When expenses may be allowed to either party.

6. Complaints of Overcharge. How far Justices may determine respecting alleged overcharges, by revenue officers, on complaint of parties.

7. Forcible Offences.

What forcible offences may be tried for by Justices.
What bail may be taken for offences.

What punishment may be inflicted by the Quarter Sessions or other Courts of Justices.

In what form convictions are to be drawn up, and whether to be returned to the Quarter Sessions.

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8. Appeal. When appeal is competent.

What notice of appeal to be given, and what recognizance to be entered into by appellant.

How appeal to be conducted.

FAIRS AND MARKETS.

ALL Fairs and Markets which existed when the act for rectifying the kalendar passed (A. D. 1750),' and which were held on certain days of the month, are, by the act, appointed to take place “ on the same natural days," or “ eleven days later,”- i. e. eleven, including both days, or nine free days, i. e. exclusive of both old and new fair days.

It is of consequence that one or more Justices and peace officers should be present at all fairs and markets, as is a general practice throughout the country.

FISHINGS.

1. MINOR FRESH WATER FISHING.

With regard to any fresh water Fishing, except that of salmon, there are no peculiar provisions.

Although minor fishings may, like salmon fishings, be made separate property from that of the adjacent lands, they rarely are so.

3

1

Act 24 Geo. II. c. 23. The new style came first into use in 1752. 2 24 Geo. II. c. 23, § 4.

3 See case of Carmichael v. Colquhoun, 20th Nov. 1787, and Hutch. iv. 13, § 1, (ii. 562.)

The person, in right of fishings, may prosecute as trespassers persons fishing without leave.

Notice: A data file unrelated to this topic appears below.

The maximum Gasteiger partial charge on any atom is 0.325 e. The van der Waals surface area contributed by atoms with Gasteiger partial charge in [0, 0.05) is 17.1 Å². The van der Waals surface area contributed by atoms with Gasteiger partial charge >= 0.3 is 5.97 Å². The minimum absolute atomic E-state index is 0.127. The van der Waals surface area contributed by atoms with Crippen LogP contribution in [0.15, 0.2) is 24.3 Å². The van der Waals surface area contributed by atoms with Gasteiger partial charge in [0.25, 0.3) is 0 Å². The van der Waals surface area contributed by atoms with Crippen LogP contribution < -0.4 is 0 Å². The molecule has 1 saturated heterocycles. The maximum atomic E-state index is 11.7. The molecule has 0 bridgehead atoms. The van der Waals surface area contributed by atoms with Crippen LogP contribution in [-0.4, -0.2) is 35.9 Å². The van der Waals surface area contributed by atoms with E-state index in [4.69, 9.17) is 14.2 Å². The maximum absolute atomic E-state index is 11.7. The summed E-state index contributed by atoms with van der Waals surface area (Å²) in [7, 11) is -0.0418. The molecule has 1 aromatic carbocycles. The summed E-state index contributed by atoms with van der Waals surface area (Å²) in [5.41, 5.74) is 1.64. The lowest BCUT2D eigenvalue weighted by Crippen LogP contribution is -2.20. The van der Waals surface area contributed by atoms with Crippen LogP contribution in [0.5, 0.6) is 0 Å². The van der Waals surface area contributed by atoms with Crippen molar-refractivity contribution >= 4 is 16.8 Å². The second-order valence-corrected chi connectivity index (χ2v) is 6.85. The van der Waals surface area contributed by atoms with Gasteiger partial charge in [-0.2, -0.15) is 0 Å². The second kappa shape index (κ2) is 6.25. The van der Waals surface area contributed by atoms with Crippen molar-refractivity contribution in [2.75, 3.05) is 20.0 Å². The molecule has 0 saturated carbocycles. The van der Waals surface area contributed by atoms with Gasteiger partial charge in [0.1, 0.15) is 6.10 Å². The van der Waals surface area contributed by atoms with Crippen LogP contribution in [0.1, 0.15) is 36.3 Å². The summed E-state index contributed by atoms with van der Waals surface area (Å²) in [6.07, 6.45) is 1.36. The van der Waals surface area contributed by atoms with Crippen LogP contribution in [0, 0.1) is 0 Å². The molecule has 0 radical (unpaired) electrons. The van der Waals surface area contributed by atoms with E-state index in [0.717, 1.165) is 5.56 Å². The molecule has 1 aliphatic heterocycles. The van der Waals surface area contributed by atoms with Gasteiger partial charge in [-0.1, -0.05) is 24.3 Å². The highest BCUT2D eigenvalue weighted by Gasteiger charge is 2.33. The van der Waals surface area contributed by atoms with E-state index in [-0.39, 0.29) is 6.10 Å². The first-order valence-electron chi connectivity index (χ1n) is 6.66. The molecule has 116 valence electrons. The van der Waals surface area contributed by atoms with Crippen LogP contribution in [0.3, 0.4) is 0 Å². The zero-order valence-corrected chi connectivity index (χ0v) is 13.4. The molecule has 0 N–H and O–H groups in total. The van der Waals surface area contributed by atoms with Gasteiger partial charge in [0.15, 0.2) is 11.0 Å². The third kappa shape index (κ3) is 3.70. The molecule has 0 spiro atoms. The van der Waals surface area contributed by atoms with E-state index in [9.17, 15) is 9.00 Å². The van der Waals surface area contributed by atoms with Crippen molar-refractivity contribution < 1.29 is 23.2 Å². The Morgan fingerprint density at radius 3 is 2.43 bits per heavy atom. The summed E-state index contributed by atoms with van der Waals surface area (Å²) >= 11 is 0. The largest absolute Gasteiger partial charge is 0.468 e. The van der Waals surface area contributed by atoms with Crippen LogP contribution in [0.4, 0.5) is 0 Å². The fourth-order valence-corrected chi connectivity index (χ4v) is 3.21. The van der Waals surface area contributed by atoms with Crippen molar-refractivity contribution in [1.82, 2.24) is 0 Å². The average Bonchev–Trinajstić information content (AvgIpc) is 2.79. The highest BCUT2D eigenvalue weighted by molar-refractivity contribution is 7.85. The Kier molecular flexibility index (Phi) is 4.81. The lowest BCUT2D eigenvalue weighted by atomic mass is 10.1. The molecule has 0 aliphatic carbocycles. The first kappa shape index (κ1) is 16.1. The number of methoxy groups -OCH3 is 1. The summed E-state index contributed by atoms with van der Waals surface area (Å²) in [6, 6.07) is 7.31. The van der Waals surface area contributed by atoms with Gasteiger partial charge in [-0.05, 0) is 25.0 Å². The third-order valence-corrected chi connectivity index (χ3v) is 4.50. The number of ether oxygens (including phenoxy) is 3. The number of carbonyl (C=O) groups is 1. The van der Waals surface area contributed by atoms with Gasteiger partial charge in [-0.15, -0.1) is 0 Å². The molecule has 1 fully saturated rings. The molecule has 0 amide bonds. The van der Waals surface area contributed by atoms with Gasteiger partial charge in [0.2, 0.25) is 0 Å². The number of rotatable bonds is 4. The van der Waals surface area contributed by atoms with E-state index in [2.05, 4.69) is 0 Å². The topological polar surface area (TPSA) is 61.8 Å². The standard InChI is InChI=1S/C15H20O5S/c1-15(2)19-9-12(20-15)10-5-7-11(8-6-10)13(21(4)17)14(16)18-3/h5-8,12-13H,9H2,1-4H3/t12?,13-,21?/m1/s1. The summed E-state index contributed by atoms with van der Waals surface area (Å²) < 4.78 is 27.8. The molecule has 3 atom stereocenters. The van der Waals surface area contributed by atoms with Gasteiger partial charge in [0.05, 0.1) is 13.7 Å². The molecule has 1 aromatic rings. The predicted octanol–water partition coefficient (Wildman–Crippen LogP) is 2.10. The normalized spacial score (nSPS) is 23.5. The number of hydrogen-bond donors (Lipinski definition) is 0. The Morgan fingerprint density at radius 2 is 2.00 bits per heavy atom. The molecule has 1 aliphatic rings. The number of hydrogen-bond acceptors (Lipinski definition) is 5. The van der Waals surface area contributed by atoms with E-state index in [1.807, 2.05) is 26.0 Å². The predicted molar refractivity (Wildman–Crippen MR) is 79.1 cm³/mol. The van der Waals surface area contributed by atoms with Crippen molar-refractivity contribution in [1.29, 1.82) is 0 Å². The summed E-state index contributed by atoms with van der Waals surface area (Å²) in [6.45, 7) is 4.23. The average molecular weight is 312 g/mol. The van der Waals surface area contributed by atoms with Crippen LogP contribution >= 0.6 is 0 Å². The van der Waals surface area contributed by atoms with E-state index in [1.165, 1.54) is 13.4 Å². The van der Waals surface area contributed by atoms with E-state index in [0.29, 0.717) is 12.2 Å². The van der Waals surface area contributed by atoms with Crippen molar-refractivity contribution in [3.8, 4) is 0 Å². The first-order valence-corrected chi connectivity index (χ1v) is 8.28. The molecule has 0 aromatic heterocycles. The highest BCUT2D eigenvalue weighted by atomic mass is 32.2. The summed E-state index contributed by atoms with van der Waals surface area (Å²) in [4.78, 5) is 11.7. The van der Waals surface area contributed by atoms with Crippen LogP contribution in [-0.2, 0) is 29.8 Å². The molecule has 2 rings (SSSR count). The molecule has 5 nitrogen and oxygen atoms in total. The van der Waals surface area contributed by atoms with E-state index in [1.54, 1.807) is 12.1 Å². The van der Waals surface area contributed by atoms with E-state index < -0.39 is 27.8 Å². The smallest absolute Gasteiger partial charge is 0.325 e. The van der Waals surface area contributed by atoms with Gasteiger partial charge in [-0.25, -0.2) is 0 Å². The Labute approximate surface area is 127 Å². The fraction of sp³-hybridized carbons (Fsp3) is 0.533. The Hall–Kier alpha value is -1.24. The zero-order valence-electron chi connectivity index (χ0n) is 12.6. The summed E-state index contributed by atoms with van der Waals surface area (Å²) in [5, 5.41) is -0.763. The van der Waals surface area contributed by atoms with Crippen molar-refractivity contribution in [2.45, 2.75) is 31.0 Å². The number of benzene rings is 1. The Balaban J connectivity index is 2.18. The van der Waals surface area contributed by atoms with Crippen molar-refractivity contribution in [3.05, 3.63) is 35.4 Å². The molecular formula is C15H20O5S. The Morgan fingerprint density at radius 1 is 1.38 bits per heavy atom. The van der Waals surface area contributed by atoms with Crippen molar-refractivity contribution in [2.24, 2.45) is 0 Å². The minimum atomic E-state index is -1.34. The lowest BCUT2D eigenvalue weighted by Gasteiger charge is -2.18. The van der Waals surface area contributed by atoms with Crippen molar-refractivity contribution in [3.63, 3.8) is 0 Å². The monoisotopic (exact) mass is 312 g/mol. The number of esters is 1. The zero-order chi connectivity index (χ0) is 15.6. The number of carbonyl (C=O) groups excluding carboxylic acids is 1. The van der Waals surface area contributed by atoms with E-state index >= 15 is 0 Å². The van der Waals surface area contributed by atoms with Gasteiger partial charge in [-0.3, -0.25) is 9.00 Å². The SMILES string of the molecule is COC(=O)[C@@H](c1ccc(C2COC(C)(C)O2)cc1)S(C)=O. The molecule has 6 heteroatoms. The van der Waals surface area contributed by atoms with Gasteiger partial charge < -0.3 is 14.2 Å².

And the heritor of the banks may do the same to those who enter his grounds without permission, unless in so far as regards those who have a separate right of fishing.'

11. SALMON FISHING.

1. Close Time.

With regard to the close time, and to the penalties for fishing improperly, the latest act is the 9 Geo. IV. c. 39.

The prohibited time for taking any fish of the salmon kind, any where, (except in the Tweed and the Solway Firth, with their tributaries), is between the 14th September and the 1st February succeeding, under penalty of any sum from L.) to L.10, besides forfeiture of the fish, and the boat and fishing-tackle.4

During close time, the occupier of a fishing must remove, or secure from being used, his boats and tackle ; and on failure to do so after notice given, he shall forfeit, for each offence, from L.2 to L.10: it being competent for a proprietor of lands to keep, for the use of himself and family, any boats having his name painted thereon.s

2. Saturday's Slop. Saturday's slop, and the width of hecks or bars of cruives, as regulated by Act 1477, c. 73, to be observed, under penalty of from L.5 to L.20 for each offence.“

The old appointment for Saturday's slop is, that in all cruives the hecks be raised to the breadth of a Scots ell (three feet one inch), from six o'clock on Saturday even

1 Hutch. iv. 13, § 1, (ii. 562.) 5 g 1.

3 92. 4 $ 7.

2 9 Geo. IV. c. 39, § 14.

6 87.

5 § 8.